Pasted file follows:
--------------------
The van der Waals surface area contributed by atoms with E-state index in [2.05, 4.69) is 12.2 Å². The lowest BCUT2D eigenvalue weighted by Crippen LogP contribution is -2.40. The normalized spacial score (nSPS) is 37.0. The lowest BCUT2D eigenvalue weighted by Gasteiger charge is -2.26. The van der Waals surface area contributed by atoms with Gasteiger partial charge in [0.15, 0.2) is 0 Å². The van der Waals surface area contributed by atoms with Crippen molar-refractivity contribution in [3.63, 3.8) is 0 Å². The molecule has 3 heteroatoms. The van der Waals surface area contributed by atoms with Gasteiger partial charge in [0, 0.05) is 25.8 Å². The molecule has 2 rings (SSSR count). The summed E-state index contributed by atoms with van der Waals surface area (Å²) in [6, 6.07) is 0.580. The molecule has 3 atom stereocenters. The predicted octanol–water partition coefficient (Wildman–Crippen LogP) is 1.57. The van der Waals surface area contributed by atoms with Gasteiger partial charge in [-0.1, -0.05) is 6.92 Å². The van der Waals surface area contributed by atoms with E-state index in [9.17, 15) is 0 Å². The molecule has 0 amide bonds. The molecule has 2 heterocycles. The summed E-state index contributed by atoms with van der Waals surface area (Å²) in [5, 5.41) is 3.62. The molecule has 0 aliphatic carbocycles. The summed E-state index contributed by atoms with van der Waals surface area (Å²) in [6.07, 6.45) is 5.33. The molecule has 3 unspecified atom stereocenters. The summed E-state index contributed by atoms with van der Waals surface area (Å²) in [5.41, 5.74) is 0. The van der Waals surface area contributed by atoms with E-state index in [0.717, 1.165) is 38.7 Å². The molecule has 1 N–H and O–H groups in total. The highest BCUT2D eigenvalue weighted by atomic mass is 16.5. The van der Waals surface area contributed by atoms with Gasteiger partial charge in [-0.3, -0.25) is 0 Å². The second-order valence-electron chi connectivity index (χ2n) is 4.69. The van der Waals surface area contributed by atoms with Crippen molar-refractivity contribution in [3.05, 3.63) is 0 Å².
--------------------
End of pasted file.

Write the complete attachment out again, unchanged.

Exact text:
The van der Waals surface area contributed by atoms with E-state index in [2.05, 4.69) is 12.2 Å². The lowest BCUT2D eigenvalue weighted by Crippen LogP contribution is -2.40. The normalized spacial score (nSPS) is 37.0. The lowest BCUT2D eigenvalue weighted by Gasteiger charge is -2.26. The van der Waals surface area contributed by atoms with Gasteiger partial charge in [0.15, 0.2) is 0 Å². The van der Waals surface area contributed by atoms with Crippen molar-refractivity contribution in [3.63, 3.8) is 0 Å². The molecule has 3 heteroatoms. The van der Waals surface area contributed by atoms with Gasteiger partial charge in [0, 0.05) is 25.8 Å². The molecule has 2 rings (SSSR count). The summed E-state index contributed by atoms with van der Waals surface area (Å²) in [6, 6.07) is 0.580. The molecule has 3 atom stereocenters. The predicted octanol–water partition coefficient (Wildman–Crippen LogP) is 1.57. The van der Waals surface area contributed by atoms with Gasteiger partial charge in [-0.1, -0.05) is 6.92 Å². The van der Waals surface area contributed by atoms with E-state index in [9.17, 15) is 0 Å². The molecule has 0 amide bonds. The molecule has 2 heterocycles. The summed E-state index contributed by atoms with van der Waals surface area (Å²) in [5, 5.41) is 3.62. The molecule has 0 aliphatic carbocycles. The summed E-state index contributed by atoms with van der Waals surface area (Å²) in [6.07, 6.45) is 5.33. The molecule has 3 unspecified atom stereocenters. The summed E-state index contributed by atoms with van der Waals surface area (Å²) in [5.41, 5.74) is 0. The van der Waals surface area contributed by atoms with E-state index in [0.717, 1.165) is 38.7 Å². The molecule has 1 N–H and O–H groups in total. The highest BCUT2D eigenvalue weighted by atomic mass is 16.5. The van der Waals surface area contributed by atoms with Gasteiger partial charge in [-0.3, -0.25) is 0 Å². The second-order valence-electron chi connectivity index (χ2n) is 4.69. The van der Waals surface area contributed by atoms with Crippen molar-refractivity contribution in [3.05, 3.63) is 0 Å².